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TOKYO — Japan is taking its campaign to win over the next generation of digital television viewers to South America, with a delegation from the Ministry of Internal Affairs and Communications holding talks in Chile and Argentina this week.
Headed by Communications Minister Yoshihide Suga, the team is campaigning for more countries to adopt its Integrated Services Digital Broadcasting, Terrestrial system rather than similar technology being promoted by the U.S. and Europe.
“The Japanese system is the newest and most advanced of the digital terrestrial television projects and has technological advantages over the others,” Koji Toda, deputy director of the broadcasting technology division at the ministry, said Tuesday.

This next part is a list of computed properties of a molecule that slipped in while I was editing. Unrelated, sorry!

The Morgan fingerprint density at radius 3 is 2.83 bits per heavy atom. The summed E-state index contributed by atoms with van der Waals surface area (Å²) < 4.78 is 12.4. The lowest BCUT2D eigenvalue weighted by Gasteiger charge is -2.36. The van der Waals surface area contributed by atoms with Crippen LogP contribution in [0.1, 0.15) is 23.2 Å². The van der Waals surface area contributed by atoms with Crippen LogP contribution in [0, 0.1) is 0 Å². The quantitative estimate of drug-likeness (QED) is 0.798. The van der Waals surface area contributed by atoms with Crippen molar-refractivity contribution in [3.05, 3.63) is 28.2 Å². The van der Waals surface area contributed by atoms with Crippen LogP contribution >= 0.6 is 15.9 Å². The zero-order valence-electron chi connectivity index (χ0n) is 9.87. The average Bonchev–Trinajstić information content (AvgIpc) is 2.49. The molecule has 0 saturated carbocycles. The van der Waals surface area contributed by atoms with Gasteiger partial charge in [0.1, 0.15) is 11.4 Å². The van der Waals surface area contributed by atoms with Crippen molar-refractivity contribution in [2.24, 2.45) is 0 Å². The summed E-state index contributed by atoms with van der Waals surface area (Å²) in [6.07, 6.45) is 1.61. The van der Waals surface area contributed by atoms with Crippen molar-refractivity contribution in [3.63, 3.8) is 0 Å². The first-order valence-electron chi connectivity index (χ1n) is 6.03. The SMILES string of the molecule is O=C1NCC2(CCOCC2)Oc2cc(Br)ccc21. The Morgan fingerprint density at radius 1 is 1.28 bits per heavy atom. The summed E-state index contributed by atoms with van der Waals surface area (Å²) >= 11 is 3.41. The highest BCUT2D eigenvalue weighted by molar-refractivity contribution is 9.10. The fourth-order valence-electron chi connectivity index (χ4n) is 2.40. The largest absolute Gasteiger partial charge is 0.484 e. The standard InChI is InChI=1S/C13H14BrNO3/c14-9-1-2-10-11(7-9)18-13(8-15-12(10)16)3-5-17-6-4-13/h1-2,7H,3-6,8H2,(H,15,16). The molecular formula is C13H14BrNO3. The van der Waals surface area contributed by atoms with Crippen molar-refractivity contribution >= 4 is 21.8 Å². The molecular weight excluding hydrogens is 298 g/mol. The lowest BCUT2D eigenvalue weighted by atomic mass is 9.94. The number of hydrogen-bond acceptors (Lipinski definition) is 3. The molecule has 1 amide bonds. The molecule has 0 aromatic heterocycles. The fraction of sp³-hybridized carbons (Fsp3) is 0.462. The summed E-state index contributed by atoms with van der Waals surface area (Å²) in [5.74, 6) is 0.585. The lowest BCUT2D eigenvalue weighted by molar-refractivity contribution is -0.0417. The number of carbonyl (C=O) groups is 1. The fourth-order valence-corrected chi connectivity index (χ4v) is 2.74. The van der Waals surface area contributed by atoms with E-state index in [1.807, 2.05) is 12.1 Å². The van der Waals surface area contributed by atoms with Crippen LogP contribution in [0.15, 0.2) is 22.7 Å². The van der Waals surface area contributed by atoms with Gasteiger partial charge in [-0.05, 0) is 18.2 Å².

“Brazil has already adopted the Japanese system, and we hope that both Chile and Argentina will do the same,” Toda said, adding that the Chilean government is expected to make a decision before the end of the year.
Digital terrestrial television is transmitted on radio frequencies, in much the same way as regular analog TV, though the use of multiplex transmitters enables multiple channels to be received on a single frequency range.
Suga is said to have emphasized at a Monday meeting with Rene Cortazar Sanz, the Chilean minister of transportation and communications, that ISDB-T enables portable reception and can be programd so that a TV is automatically switched on in the event of an earthquake — a hazard to which both Japan and Chile are notoriously prone.
Suga was expected to deliver the same message to Argentinean leader Alberto Fernandez when the two men met in Buenos Aires.
The U.S. began introducing the Advanced Television Systems Committee in 1997, followed one year later in Europe with Digital Video Broadcasting, Terrestrial.
Japan is scheduled to stop analog TV broadcasts on July 24, 2011.
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